It is uni­ver­sal. It can be used to pho­to­graph objects, peo­ple, reports, nature, archi­tec­ture.

For a begin­ner, 50mm is the per­fect start­ing point. You don’t have to fight dis­tor­tion and look for an angle (as is the case with wide-angle ones) and go far to take a por­trait (as with tele­pho­to cam­eras) / Source: unsplash.com

Kit lens­es are the cheap­est man­u­fac­tur­er’s lens­es that come with the cam­era. They are not the best qual­i­ty, but usu­al­ly cov­er a wide range of focal lengths. The most famous of them are 18–55 mm and 18–135 mm. This allows a begin­ner to start pho­tograph­ing imme­di­ate­ly after buy­ing a cam­era, with­out break­ing his head over the choice of optics.

telephoto lens

Tele­pho­to lens­es, or tele­pho­to lens­es, are “glass­es” with a large zoom that allow you to take a close-up pho­to­graph of an object, even if you are far away from it. The focal length varies from 70mm to 500mm, 800mm and even 2000mm.

A sep­a­rate sub­cat­e­go­ry of tele­pho­to lens­es — por­trai­ture. These are any lens­es with a focal length in the range from 50 to 135 mm. It is believed that these are ide­al val­ues ​​at which the pro­por­tions of the face are not dis­tort­ed. In addi­tion, such lens­es cre­ate a beau­ti­ful back­ground blur.

Read also:

Bokeh effect: how to take a beau­ti­ful pho­to with blur

“Glass­es” with a focal length of 50 mm or 85 mm are con­sid­ered clas­sic por­trai­ture / Source: unsplash.com

What to photograph on TV

  • Details of land­scape, archi­tec­ture and inte­ri­or. Would you like to take a close-up pho­to of a bizarre stuc­co mold­ing on an old cathe­dral? The tele­pho­to will allow you to “catch” dis­tant details. But keep in mind that with­out a wide or stock lens in the kit, you can miss a lot of good shots.
  • Ani­mals. Ani­mal pho­tog­ra­phy is impos­si­ble with­out long-focus optics. It is with her that pho­tog­ra­phers and cam­era­men who shoot wildlife most often work.
  • Of peo­ple. Long lens­es cap­ture the pro­por­tions of a per­son­’s face well. But in order to shoot a por­trait on a tele­pho­to, you have to move far enough from the mod­el.
  • Reports, sports events, con­certs. The tele­pho­to lens will allow you to get por­traits and close-ups, being far from the sub­ject. This is con­ve­nient, for exam­ple, when shoot­ing match­es from the stands.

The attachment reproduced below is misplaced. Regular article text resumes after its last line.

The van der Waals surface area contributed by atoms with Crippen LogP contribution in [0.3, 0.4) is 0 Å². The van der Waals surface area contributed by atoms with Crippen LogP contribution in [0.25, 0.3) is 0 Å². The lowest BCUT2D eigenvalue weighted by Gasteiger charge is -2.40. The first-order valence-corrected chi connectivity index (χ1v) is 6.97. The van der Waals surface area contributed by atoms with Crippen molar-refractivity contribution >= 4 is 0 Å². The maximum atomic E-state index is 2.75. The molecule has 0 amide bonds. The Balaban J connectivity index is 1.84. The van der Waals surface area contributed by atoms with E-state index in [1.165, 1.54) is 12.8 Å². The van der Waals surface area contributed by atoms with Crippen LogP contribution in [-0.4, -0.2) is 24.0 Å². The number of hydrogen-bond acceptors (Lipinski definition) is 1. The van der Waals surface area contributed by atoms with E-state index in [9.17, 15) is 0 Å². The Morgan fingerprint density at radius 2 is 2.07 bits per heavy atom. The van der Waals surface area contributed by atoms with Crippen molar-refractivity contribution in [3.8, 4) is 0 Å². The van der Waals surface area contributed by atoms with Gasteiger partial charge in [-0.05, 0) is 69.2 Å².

macro lens

A macro lens is an optic that allows you to pho­to­graph an object very close with­out los­ing focus. For exam­ple, with it you can take a pic­ture of an ant while stand­ing close to it, while with a tele­pho­to lens you have to move a few meters away. The range of focal macro lens­es is wide — from 25 mm to 100 mm.

What to shoot with a macro lens

  • Ani­mal world and plants. Thanks to the design of the macro lens, insects and flow­ers will take up the entire frame with­out los­ing qual­i­ty.
  • Por­traits and facial fea­tures are large. Espe­cial­ly in qui­et stu­dio envi­ron­ments where you can take the time to man­u­al­ly focus or wait for slow aut­o­fo­cus.
  • Details and tex­tures.
Wool, drops, pollen, iris — with such optics you can show inter­est­ing tex­tures / Source: unsplash.com
  • sub­ject pho­to. Macro lens­es are used for shoot­ing small objects. For exam­ple, bijouterie and jew­el­ry.

Tilt-shift lens

Tilt-shift lens­es (from the Eng­lish tilt shift — shift and tilt) — a lens that allows you to shift and tilt its opti­cal axis. This helps to elim­i­nate per­spec­tive dis­tor­tion, cre­ate panora­mas and get sharp­ness on objects that are at dif­fer­ent dis­tances from each oth­er.

It is because of the lat­ter prop­er­ty on tilt-shift that lens­es often turn out like toy land­scapes / Source: unsplash.com

What to photograph with a tilt-shift lens

  • Land­scapes, archi­tec­ture and inte­ri­ors. The lens will help you take a pho­to with­out per­spec­tive dis­tor­tion, where the lines will be strict­ly ver­ti­cal and hor­i­zon­tal.
  • Items. By shift­ing the focus, the entire com­po­si­tion can be sharp­ened. Oth­er­wise, you will have to shoot many iden­ti­cal frames with dif­fer­ent sharp­ness from a tri­pod and com­bine them in a graph­ics edi­tor.

Read also:

Tilt-shift lens: what is it and why is it need­ed

Bad light­ing on set: what to avoid, how to fix

High key: what is it, how to shoot, light­ing schemes

Results. Which lens to choose for a beginner

  • Con­sid­er a wide range zoom lens if you’re just get­ting start­ed with pho­tog­ra­phy or if it’s a hob­by for you that you don’t plan to spend a lot of mon­ey on by buy­ing expen­sive lens kits.
  • A kit or stan­dard lens is a uni­ver­sal clas­sic for a begin­ner. Suit­able for almost any genre, does not dis­tort the pro­por­tions in the frame. Few oppor­tu­ni­ties? Take a clos­er look at adapters that will help you make the angle wider or turn the lens into a macro.
  • Wide-angle and tele­pho­to lens­es are the next step. You can look at them when you feel that the capa­bil­i­ties of the lens and image qual­i­ty are no longer enough, or if you are aim­ing to go into a cer­tain genre from the very begin­ning. For exam­ple, archi­tec­ture, land­scape, sports, reportage or inte­ri­or pho­tog­ra­phy.
  • Macro lens­es, tilt-shift lens­es are inter­est­ing toys that will either amuse you and col­lect dust on the shelf, or help you fur­ther devel­op in pho­tog­ra­phy, expand­ing the pos­si­bil­i­ties. Buy­ing them for a begin­ner can be an expen­sive and point­less invest­ment that he will not appre­ci­ate if he does not have enough expe­ri­ence.